By Dominic Ponsford Twenty MPs declared earnings from journalism, as well as their £59,000-ayear Government salaries.
was in addition to the many more who make millions from a host of
lucrative business posts, which they take alongside their full-time
jobs as MPs.
By contrast, the latest register of interests from
Parliament reveals that almost none of the 362 Lobby-accredited
journalists declare business interests outside their journalistic
Top journalism earner among the MPs is former Tory
leader William Hague. The register reveals he earns £200,000 a year for
his weekly pagelong column in the News of the World.
earnings helping him towards a £1 million extra-curricular total
include being paid £5,000-£10,000 by Haymarket for speaking, and
£10,000 to £15,000 for a speech at the Financial Media Awards.
Johnson (Tory) is the next biggest-paid MP journalist. He does not
disclose his salary as editor of The Spectator – but it is likely to be
more than the £70,000 to £75,000 he made for columns in the Daily
Telegraph – he also made up to £5,000 for articles in GQ and £50,000
from speaking engagements.
Respect MP George Galloway is number
three in the MPs media pay league, earning £75,000 to £80,000 for a
column in the Mail on Sunday. Other media payments include up to £5,000
for appearing on The Wright Stuff and £10,000 to £15,000 for various TV
appearances on the BBC.
Tory MP Michael Gove may have stepped
down as Times assistant editor after being elected in May, but he still
earns £60-65,000 writing for the paper and up to £5,000 each from the
BBC and from Five for scripting and presenting a documentary.
Widdecombe (Tory), who replaced veteran Daily Express columnist Carol
Sarler in her Wednesday slot, gets paid £35,000 to £40,000 for the job,
and has other media earnings including £5,000 to £10,000 for appearing
on Celebrity Fit Club and £25,000- £30,000 for appearing on a BBC TV
series as a roving agony aunt.
Another Daily Express columnist,
Ed Vaizey (Tory), also earns £25,000- £30,000 from the paper and up to
£5,000 each for articles in The Times, Sunday Times, Daily Express,
Daily Mail and The Guardian.
Other big earners include Diane
Abbott (Labour), who was paid up to £30,000 for her contribution to BBC
One’s current affairs programme This Week and up to £5,000 each for
appearing on BBC’s Question Time, and for her Evening Standard, Daily
Express and Sunday Times articles.
Former Pensions Secretary
David Blunkett (Labour) cashed in with a string of media gigs, along
with the controversial business interests that cost him his job earlier
He was paid between £10,000 and £15,000 for four weekly Daily Mirror columns, and up to £5,000 for an article in the Daily Mail.
MPs in media work include: David Curry (Tory): up to £5,000 each for
columns in Local Government Chronicle and the Yorkshire Post.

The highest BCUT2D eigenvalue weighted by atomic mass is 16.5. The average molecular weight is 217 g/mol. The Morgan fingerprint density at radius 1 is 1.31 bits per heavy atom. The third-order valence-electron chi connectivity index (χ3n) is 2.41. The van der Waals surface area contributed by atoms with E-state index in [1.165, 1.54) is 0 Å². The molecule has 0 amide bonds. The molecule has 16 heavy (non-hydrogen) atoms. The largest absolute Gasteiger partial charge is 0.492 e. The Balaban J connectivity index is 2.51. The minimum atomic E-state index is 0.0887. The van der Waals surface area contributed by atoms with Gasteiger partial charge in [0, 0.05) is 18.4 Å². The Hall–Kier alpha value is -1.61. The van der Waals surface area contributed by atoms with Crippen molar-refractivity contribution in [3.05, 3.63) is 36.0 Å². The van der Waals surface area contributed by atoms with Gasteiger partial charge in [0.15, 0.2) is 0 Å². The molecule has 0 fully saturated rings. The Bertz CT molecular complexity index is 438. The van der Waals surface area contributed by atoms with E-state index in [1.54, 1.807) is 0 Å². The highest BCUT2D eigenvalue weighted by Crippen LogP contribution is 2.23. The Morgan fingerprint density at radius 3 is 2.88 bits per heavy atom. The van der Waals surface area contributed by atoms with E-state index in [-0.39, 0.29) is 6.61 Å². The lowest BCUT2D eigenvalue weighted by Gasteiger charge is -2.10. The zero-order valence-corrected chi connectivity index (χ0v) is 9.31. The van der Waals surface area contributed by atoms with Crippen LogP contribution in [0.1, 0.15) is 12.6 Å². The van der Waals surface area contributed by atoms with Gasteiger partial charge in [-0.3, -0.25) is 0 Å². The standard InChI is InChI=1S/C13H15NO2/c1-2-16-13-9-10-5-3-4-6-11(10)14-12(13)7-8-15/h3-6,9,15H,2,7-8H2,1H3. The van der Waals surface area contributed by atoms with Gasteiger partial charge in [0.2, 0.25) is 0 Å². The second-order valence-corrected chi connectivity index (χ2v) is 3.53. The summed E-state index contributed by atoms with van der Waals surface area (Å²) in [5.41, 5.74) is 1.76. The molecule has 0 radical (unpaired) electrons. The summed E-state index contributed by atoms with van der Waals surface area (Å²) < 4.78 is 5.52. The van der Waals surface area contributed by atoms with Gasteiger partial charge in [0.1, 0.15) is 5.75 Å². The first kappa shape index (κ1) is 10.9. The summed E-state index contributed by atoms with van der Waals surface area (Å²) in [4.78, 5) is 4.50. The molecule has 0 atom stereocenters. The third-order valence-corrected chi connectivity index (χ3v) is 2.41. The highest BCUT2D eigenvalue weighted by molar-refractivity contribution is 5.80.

Dobson (Labour): up to £5,000 a piece for The Guardian, The
Independent, Mail on Sunday and Daily Mirror articles and appearances
on GMTV and LBC.
Alan Milburn (Labour, Secretary of State for
Health): up to £5,000 for articles in The Times, The Guardian and the
News of the World.
■ Bedfordshire on Sunday diarist John Ball has
scoffed at Bedfordshire- Mid Tory MP Nadine Dorries after she agreed to
discuss her salary with journalists as long as they lay their salary
down on the table too.
In his column, Ball said: “I would just
like to point out to Mrs Dorries that my salary is not paid for by the
taxpayer and my job is much less safe. The reason MPs should declare
their pay is because they are public servants.
“But if it will
make her happy, I earn just under £20,000 per year. Nadine Dorries
earns £59,095 per year, plus staffing allowance up to £84,081,
additional costs allowance up to £21,634 and incidental expenses up to
Some of my taxes, of course, go towards paying that total annual sum of £184,000.
“Still I don’t mind, providing Nadine does a good job.”
FEW HAVE OUTSIDE BUSINESS INTERESTS
The 362 journalists in the press lobby at Parliament nearly all manage to survive on the journalism wages.
In contrast to the MPs they write about, almost none list outside business interests in the register of journalists’ interests.
register reveals the re-emergence of former Sunday Times deputy
political editor Eben Black, who is now accredited as a lobby
correspondent for the Sunday People besides his job providing media
strategy services for law firm DLA (Upstream) and as a consultant for
Media Intelligence Partners.
The Guardian’s David Hencke lists
lecturing at the Civil Service College and director of Brown Envelope
TV in his interests, Guardian political editor Michael White also lists
lecturing for Civil Service College. Sun political editor Trevor
Kavanagh lists speaking engagements for Kleinwort Dresdner and Barclays
Philip Webster, from The Times, lists occasional fees advising William Hill.